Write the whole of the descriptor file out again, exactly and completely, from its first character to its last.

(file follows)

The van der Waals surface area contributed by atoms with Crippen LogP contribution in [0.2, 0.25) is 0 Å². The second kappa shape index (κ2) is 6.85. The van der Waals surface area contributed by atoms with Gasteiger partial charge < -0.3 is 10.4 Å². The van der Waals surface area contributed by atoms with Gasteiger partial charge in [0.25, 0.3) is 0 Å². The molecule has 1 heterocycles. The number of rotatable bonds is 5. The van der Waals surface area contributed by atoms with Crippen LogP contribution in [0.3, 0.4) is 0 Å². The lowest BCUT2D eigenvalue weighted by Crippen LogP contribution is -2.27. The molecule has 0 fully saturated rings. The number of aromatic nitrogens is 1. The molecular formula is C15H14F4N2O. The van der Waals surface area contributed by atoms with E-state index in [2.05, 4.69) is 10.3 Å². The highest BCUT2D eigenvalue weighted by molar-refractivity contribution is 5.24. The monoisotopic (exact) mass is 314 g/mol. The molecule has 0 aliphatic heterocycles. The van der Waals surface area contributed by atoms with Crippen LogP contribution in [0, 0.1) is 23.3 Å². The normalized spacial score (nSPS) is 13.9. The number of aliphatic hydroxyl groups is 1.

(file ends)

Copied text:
The van der Waals surface area contributed by atoms with Crippen LogP contribution in [0.2, 0.25) is 0 Å². The second kappa shape index (κ2) is 6.85. The van der Waals surface area contributed by atoms with Gasteiger partial charge < -0.3 is 10.4 Å². The van der Waals surface area contributed by atoms with Gasteiger partial charge in [0.25, 0.3) is 0 Å². The molecule has 1 heterocycles. The number of rotatable bonds is 5. The van der Waals surface area contributed by atoms with Crippen LogP contribution in [0.3, 0.4) is 0 Å². The lowest BCUT2D eigenvalue weighted by Crippen LogP contribution is -2.27. The molecule has 0 fully saturated rings. The number of aromatic nitrogens is 1. The molecular formula is C15H14F4N2O. The van der Waals surface area contributed by atoms with E-state index in [2.05, 4.69) is 10.3 Å². The highest BCUT2D eigenvalue weighted by molar-refractivity contribution is 5.24. The monoisotopic (exact) mass is 314 g/mol. The molecule has 0 aliphatic heterocycles. The van der Waals surface area contributed by atoms with Crippen LogP contribution in [0, 0.1) is 23.3 Å². The normalized spacial score (nSPS) is 13.9. The number of aliphatic hydroxyl groups is 1.